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February 7, 2006

Build Your Own Web-Based GPS Tracking System

Map Image (C)Google Having your own web-based mobile GPS tracking system doesn't have to be a complicated and expensive ordeal. Now you can build your own simple mobile GPS tracking system from a laptop and have the data delivered, via Internet, right to your own computer. With the addition of a webserver, and Google Maps client-side JavaScript, you'll be able to see the data over the web on an interactive map!

OpenDMTP is a commercial quality Open Source protocol and framework designed for the transmission of location based information over high-latency/low-bandwidth networks. Using the OpenDMTP C client reference implementation, we'll describe how to build your own GPS tracking system, and explore the various options that are possible once you have the system up and running.

The Basic Components:

Building your own web-based GPS tracking system requires 3 basic components:

Mobile Client Hardware
The mobile client hardware performs the collection of GPS messages, analysis of various GPS-based rules, and the transmission of generated events back to a server. For our client, we will use a laptop running a current version of Linux (however Windows-XP with Cygwin works fine as well), with an attached GPS receiver and GPRS wireless modem.

Data Analysis and Transport Protocol
On the client side, this includes the analysis of the GPS events to determine motion state changes (StartMotion, InMotion, StoppedMotion), as well as transmitting this data to the server. The OpenDMTP C client reference implementation includes several GPS rule modules as well as full-featured support for client/server communications.

Backend Server
The server needs to accept incoming connections from our client (laptop) and store received GPS events for later viewing. This stored data can then be presented in a web interface, along with a map, to a user wishing to view the data in a browser. For our GPS tracking system, the backend server will be a Linux machine running over a broad-band Internet service (again Windows XP with Cygwin should work fine). The OpenDMTP C client project provides a simple socket server which we will configure to listen for client connections over Internet. And with the availability of Google Maps, we can also view this data on a map using client-side browser JavaScript.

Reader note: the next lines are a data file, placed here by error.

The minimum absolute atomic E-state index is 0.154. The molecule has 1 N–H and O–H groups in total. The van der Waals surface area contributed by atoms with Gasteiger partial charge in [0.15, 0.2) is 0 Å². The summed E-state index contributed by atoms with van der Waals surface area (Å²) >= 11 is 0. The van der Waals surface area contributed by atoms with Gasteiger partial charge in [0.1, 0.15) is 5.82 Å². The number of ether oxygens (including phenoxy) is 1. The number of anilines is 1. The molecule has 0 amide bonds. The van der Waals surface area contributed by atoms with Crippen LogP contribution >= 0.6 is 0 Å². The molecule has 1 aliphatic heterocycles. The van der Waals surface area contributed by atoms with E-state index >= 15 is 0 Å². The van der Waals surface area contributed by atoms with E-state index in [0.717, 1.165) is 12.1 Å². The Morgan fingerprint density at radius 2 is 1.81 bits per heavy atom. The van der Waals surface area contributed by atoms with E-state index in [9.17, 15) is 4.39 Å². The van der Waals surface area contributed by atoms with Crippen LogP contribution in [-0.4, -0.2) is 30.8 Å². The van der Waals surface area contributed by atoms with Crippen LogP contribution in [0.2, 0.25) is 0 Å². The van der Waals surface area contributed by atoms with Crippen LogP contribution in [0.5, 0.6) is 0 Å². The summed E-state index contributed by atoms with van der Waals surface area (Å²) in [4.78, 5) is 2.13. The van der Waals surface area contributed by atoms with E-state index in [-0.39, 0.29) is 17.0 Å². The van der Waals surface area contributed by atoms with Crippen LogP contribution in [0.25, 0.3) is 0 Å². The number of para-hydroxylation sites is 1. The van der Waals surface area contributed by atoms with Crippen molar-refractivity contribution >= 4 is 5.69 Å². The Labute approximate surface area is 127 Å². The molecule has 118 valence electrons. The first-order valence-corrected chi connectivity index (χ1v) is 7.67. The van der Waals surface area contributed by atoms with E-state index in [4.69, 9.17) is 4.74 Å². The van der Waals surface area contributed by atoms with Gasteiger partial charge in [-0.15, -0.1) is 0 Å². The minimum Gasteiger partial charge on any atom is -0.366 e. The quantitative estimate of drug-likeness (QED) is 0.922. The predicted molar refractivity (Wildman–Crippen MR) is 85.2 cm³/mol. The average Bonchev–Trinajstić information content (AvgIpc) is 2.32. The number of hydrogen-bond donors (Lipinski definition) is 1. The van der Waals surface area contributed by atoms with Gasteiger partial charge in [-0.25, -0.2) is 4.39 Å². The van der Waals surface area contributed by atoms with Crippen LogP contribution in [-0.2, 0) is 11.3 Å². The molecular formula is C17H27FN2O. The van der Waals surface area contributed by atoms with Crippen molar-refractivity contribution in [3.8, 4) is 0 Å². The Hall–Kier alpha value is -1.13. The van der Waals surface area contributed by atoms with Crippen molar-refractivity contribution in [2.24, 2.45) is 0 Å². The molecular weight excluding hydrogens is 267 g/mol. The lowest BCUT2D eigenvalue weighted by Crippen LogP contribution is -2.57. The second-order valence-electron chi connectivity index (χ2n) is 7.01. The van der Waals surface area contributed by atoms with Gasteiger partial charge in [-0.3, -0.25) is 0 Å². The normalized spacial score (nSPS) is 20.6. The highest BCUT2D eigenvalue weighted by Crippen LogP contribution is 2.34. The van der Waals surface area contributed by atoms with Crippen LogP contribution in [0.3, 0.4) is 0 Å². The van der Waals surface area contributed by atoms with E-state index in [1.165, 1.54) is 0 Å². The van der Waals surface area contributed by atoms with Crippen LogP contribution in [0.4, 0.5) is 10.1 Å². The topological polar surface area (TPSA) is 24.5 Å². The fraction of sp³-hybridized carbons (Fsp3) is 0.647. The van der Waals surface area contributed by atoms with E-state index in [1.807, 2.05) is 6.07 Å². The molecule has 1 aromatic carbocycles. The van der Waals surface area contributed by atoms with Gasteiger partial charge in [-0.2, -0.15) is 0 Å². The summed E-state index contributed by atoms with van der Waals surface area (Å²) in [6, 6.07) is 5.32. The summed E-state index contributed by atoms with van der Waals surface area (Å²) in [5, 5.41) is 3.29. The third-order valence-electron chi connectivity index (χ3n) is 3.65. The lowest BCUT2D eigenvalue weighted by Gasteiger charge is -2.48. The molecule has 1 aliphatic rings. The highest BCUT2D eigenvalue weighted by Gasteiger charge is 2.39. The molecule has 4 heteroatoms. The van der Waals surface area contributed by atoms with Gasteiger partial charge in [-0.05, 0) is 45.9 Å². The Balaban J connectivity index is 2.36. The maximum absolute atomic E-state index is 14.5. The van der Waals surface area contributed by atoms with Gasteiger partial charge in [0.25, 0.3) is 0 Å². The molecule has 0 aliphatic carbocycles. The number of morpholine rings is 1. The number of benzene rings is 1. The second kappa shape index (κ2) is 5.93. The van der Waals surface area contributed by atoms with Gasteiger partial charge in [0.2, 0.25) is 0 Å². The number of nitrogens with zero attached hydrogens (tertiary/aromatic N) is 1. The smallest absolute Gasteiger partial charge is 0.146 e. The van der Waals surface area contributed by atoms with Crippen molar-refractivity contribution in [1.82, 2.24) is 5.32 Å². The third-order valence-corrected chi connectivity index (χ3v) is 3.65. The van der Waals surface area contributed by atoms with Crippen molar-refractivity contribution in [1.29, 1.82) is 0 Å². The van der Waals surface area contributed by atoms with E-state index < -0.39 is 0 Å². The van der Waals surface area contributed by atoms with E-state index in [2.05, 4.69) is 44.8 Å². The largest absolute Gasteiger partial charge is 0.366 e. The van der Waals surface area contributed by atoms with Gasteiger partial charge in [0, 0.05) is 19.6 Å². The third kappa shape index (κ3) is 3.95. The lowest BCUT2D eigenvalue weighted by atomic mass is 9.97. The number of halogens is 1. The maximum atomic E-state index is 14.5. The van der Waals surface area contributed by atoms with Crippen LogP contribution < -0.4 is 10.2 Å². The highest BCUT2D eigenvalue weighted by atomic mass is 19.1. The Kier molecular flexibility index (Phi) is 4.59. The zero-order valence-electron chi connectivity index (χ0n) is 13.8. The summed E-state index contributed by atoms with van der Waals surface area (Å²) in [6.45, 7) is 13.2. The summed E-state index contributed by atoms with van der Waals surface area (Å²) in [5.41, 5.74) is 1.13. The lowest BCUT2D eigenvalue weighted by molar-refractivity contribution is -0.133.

Putting It All Together:

Download OpenDMTP:
First we need to download the latest version of the OpenDMTP C client zip file and place a copy of the unwrapped project files on both our client laptop, and our backend server. (Detailed instructions can be found in the project documentation).

Configure the server:
To configure our backend server, first we'll build the simple OpenDMTP 'sockserv' binary which acts as our backend service provider. Next we configure our webserver. No special features are necessary here, the webserver just needs to be able to serve our static page, "track.html" (derived from examples provided by Google Maps and included in the OpenDMTP C client project). Since we'll be using Google Maps to display a map we'll also need to apply for a "Google Maps API Key" which we place in our "track.html" webpage. After checking to see that our firewalls are routing the necessary ports, we're now ready to start the server to listen for our client connections. (Note: When using Google Maps, make sure you fully comply with their Terms of Use)

Configure the client:
To configure our client we'll Client Configuration build the OpenDMTP C client code with GPRS support enabled, and attach a GPS receiver and GPRS modem. The GPRS wireless service provider may require some special connection parameters which we will configure the client to provide when necessary. We will leave the default GPS rule configuration as-is, which includes event generation for start and stop motion, and every 2 minutes while moving. We are now ready to start the client to begin collecting GPS data and transmitting it to our server.

We start it up and monitor the client connections to the server to make sure everything is working as expected. The client generates events and sends them to the server. The server collects the data and stores it for the webserver. The webserver presents the data and a map to the users client web browser. We're up and running! After taking a short road trip, here is a sample view of the resulting data and map.

Other Options:

From here, the options are nearly endless for where changes and improvements can be made to our simple GPS tracking system.

The OpenDMTP C Client:
The client has a full-featured reference implementation of the protocol and has many configurable options, including the ability to generate/send events based on an arrival to, or departure from, a specific "GeoZone". It also supports straight socket connections, which means it should work with most PCMCIA wireless airtime cards. Instead of a laptop we could also use an embedded computer system like GumStix ( to perform the same tasks.

The OpenDMTP C Server:
The server we used has a simple minimal implementation of the protocol and could be improved to support multiple clients, additional protocol features, user login/logout, and an improved web-interface.

This is just the beginning of the possibilities available with OpenDMTP. Try out the OpenDMTP project yourself. You'll find the protocol documentation and reference implementation download at "".

For questions or comments, please feel free to contact us at

Copyright (C) 2006 Martin D. Flynn, All rights reserved.